When the Great Chicago Fire ravaged the city in 1871, Schlitz made a unique donation to the recovery effort: hundreds of barrels of beer for thirsty Chicagoans.

This move helped spike the brand's popularity in one of the country's major markets and made Schlitz even wealthier. Sadly, he met a tragic end while traveling to a sharpshooting contest in his native Germany; Schlitz was aboard the steamship Schiller when it sank off the coast of England.

6. Valentin Blatz

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Schlitz wasn't the only brewer who learned the value of marrying a widow. The brewery modern drinkers know as Blatz was originally called the City Brewery and was owned by a brewer named John Braun. Braun's fledgling business took a bit of a dip in 1851 when a former employee named Valentin Blatz opened up a brewery of his own—right next door. Braun died within a year, and Blatz soon married the widow and united the two breweries, which quickly grew from a pair of tiny concerns into a single brewing giant.

7. Frederick Miller

Beer History

Unlike some of his beer-slinging counterparts, Miller didn't have to come to the States to get his start as a brewer. Miller was already pretty successful as a brewer back home in Germany when he came to Milwaukee in 1854. A year later, he leased the Plank Road Brewery in Milwaukee and started brewing with yeast he'd brought with him all the way from Germany. By 1883, Miller was doing his own bottling, too, and the man whose company brought you Miller Lite and taught you how to live the High Life was established as a brewing titan on this side of the pond, too.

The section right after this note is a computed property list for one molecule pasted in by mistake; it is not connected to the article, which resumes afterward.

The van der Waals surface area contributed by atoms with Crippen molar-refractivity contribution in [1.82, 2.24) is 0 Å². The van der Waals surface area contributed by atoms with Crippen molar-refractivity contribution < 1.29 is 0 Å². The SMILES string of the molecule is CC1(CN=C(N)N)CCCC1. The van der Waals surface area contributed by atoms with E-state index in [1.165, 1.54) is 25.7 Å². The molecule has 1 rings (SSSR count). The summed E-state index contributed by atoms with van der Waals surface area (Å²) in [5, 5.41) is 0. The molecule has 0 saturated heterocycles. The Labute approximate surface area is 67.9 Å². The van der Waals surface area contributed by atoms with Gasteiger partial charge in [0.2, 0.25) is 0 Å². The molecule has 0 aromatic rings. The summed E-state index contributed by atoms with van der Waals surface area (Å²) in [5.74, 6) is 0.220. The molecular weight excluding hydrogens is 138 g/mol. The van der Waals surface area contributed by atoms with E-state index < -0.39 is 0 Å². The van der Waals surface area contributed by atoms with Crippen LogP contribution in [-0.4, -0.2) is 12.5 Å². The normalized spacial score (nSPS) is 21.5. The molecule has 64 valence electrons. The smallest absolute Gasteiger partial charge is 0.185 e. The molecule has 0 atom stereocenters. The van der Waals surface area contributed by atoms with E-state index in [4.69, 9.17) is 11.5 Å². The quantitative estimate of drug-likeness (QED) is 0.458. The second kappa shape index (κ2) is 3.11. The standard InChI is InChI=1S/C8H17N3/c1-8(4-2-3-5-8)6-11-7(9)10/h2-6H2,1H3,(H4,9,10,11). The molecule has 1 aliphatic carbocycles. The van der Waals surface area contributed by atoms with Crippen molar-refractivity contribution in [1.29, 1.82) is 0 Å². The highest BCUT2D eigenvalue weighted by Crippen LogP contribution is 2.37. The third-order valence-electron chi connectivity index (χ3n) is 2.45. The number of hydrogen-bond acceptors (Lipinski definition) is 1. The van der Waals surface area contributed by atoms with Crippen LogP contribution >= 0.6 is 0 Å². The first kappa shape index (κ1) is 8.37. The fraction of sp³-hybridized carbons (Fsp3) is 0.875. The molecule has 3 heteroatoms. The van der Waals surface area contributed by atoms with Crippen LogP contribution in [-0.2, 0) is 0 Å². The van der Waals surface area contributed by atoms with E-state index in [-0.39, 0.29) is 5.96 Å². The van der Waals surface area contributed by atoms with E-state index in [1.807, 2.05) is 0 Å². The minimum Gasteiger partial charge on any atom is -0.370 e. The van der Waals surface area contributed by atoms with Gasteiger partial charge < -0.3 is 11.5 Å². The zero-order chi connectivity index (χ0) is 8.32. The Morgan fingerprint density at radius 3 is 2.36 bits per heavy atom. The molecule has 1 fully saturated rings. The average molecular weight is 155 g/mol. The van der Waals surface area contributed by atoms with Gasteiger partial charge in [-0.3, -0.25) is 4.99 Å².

This post originally appeared in 2009.

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technology
Man Buys Two Metric Tons of LEGO Bricks; Sorts Them Via Machine Learning
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iStock // Ekaterina Minaeva

Jacques Mattheij made a small, but awesome, mistake. He went on eBay one evening and bid on a bunch of bulk LEGO brick auctions, then went to sleep. Upon waking, he discovered that he was the high bidder on many, and was now the proud owner of two tons of LEGO bricks. (This is about 4400 pounds.) He wrote, "[L]esson 1: if you win almost all bids you are bidding too high."

Mattheij had noticed that bulk, unsorted bricks sell for something like €10/kilogram, whereas sets are roughly €40/kg and rare parts go for up to €100/kg. Much of the value of the bricks is in their sorting. If he could reduce the entropy of these bins of unsorted bricks, he could make a tidy profit. While many people do this work by hand, the problem is enormous—just the kind of challenge for a computer. Mattheij writes:

There are 38000+ shapes and there are 100+ possible shades of color (you can roughly tell how old someone is by asking them what lego colors they remember from their youth).

In the following months, Mattheij built a proof-of-concept sorting system using, of course, LEGO. He broke the problem down into a series of sub-problems (including "feeding LEGO reliably from a hopper is surprisingly hard," one of those facts of nature that will stymie even the best system design). After tinkering with the prototype at length, he expanded the system to a surprisingly complex system of conveyer belts (powered by a home treadmill), various pieces of cabinetry, and "copious quantities of crazy glue."

Here's a video showing the current system running at low speed:

The key part of the system was running the bricks past a camera paired with a computer running a neural net-based image classifier. That allows the computer (when sufficiently trained on brick images) to recognize bricks and thus categorize them by color, shape, or other parameters. Remember that as bricks pass by, they can be in any orientation, can be dirty, can even be stuck to other pieces. So having a flexible software system is key to recognizing—in a fraction of a second—what a given brick is, in order to sort it out. When a match is found, a jet of compressed air pops the piece off the conveyer belt and into a waiting bin.